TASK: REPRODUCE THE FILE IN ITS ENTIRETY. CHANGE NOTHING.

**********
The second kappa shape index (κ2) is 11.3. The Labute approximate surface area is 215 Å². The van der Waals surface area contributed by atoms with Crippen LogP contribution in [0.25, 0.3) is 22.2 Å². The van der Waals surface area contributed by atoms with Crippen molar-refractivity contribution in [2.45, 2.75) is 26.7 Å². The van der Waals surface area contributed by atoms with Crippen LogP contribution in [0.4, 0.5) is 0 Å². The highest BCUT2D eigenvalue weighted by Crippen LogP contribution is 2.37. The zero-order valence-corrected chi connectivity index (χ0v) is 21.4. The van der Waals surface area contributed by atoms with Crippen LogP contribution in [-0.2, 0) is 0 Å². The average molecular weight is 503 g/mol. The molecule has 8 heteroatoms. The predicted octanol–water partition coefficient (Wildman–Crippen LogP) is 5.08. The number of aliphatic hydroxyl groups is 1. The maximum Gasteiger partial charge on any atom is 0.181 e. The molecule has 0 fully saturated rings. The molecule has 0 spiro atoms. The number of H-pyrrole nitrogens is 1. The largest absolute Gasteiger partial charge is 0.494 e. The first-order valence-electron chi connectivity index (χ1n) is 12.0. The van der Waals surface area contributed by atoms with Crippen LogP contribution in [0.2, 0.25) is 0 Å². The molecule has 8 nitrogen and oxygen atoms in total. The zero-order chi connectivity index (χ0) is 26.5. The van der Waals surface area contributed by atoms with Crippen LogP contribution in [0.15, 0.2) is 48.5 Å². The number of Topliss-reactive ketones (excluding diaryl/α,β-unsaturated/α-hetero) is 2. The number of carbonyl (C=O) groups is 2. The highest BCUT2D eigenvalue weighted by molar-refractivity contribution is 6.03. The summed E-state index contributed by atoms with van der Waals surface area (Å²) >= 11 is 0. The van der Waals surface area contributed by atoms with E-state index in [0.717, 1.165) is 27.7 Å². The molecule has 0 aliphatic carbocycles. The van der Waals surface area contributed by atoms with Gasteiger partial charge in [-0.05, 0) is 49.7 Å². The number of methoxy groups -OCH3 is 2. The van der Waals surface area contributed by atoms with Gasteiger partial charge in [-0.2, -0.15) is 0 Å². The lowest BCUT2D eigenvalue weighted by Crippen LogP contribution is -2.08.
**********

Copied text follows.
The second kappa shape index (κ2) is 11.3. The Labute approximate surface area is 215 Å². The van der Waals surface area contributed by atoms with Crippen LogP contribution in [0.25, 0.3) is 22.2 Å². The van der Waals surface area contributed by atoms with Crippen molar-refractivity contribution in [2.45, 2.75) is 26.7 Å². The van der Waals surface area contributed by atoms with Crippen LogP contribution in [0.4, 0.5) is 0 Å². The highest BCUT2D eigenvalue weighted by Crippen LogP contribution is 2.37. The zero-order valence-corrected chi connectivity index (χ0v) is 21.4. The van der Waals surface area contributed by atoms with Crippen LogP contribution in [-0.2, 0) is 0 Å². The average molecular weight is 503 g/mol. The molecule has 8 heteroatoms. The predicted octanol–water partition coefficient (Wildman–Crippen LogP) is 5.08. The number of aliphatic hydroxyl groups is 1. The maximum Gasteiger partial charge on any atom is 0.181 e. The molecule has 0 fully saturated rings. The molecule has 0 spiro atoms. The number of H-pyrrole nitrogens is 1. The largest absolute Gasteiger partial charge is 0.494 e. The first-order valence-electron chi connectivity index (χ1n) is 12.0. The van der Waals surface area contributed by atoms with Crippen LogP contribution in [0.2, 0.25) is 0 Å². The molecule has 8 nitrogen and oxygen atoms in total. The zero-order chi connectivity index (χ0) is 26.5. The van der Waals surface area contributed by atoms with Crippen LogP contribution in [0.15, 0.2) is 48.5 Å². The number of Topliss-reactive ketones (excluding diaryl/α,β-unsaturated/α-hetero) is 2. The number of carbonyl (C=O) groups is 2. The highest BCUT2D eigenvalue weighted by molar-refractivity contribution is 6.03. The summed E-state index contributed by atoms with van der Waals surface area (Å²) >= 11 is 0. The van der Waals surface area contributed by atoms with E-state index in [0.717, 1.165) is 27.7 Å². The molecule has 0 aliphatic carbocycles. The van der Waals surface area contributed by atoms with Gasteiger partial charge in [-0.05, 0) is 49.7 Å². The number of methoxy groups -OCH3 is 2. The van der Waals surface area contributed by atoms with Gasteiger partial charge in [-0.2, -0.15) is 0 Å². The lowest BCUT2D eigenvalue weighted by Crippen LogP contribution is -2.08.